Maybe it was an accumulation of troubles that made them decide to leave: smallpox, suppression, debt, food shortages, religious persecution, plagues … Posters for their salvation flashed everywhere – ‘Come and own your own fertile land in North America!’
If you write about your family’s immigration local genealogy societies based in the immigrant’s homeland can help you to describe their life there, as well as provide possible reasons as to why they left. This may seem easy to do but because country boundaries are forever changing as a result of conflict and other influences, especially in Europe, this can complicate your research and it may have you checking out several countries to trace your lineage.
Another thing is that alphabets can vary from country to country, and this can affect the spelling of names. Some names were spelled phonetically on forms and the immigrant then signed with an “X”. This “X” does not necessarily mean your ancestors were illiterate.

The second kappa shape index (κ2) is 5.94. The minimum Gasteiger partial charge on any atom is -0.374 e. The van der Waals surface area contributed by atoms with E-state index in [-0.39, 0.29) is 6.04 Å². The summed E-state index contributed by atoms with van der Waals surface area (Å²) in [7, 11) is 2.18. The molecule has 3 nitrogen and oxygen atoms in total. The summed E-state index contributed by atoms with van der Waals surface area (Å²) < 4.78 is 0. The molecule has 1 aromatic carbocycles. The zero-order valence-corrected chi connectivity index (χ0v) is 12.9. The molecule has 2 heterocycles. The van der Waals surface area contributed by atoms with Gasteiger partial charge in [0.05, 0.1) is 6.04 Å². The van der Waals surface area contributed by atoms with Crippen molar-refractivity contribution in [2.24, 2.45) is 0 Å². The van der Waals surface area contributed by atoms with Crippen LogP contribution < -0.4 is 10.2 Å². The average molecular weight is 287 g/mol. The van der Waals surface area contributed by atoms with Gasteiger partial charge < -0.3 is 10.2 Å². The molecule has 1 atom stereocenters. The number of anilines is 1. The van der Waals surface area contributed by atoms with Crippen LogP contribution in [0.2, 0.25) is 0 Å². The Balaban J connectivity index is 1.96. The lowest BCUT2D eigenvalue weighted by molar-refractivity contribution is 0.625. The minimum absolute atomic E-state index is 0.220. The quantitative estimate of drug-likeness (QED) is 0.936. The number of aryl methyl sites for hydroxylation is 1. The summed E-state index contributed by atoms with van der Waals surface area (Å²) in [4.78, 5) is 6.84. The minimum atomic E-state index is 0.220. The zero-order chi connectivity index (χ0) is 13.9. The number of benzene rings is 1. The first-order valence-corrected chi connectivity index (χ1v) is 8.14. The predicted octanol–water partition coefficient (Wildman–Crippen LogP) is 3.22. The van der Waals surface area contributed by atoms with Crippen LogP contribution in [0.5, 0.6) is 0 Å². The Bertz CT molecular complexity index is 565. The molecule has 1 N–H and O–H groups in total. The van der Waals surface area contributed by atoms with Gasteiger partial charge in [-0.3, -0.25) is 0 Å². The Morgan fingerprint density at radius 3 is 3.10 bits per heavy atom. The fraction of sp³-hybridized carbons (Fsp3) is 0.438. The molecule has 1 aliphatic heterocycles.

Speak to as many relatives as possible to pick their brain for information about your ancestors. This is when you may have to draw from a pool of “already written” stories or archival sources that may depict your ancestors’ lives. Immigrating to a new country is a bold step to take. Much can be written here about courage, sacrifice, fear, uncertainty, weather, food, language, work, and nostalgia.
Dig deep into the psyche of your ancestors as you journey with them to the new lands they sought out so you could live and prosper today. Give your ancestors a regal place in your biography so that their faded names, grainy photos and X’s may blossom forever in your family tree.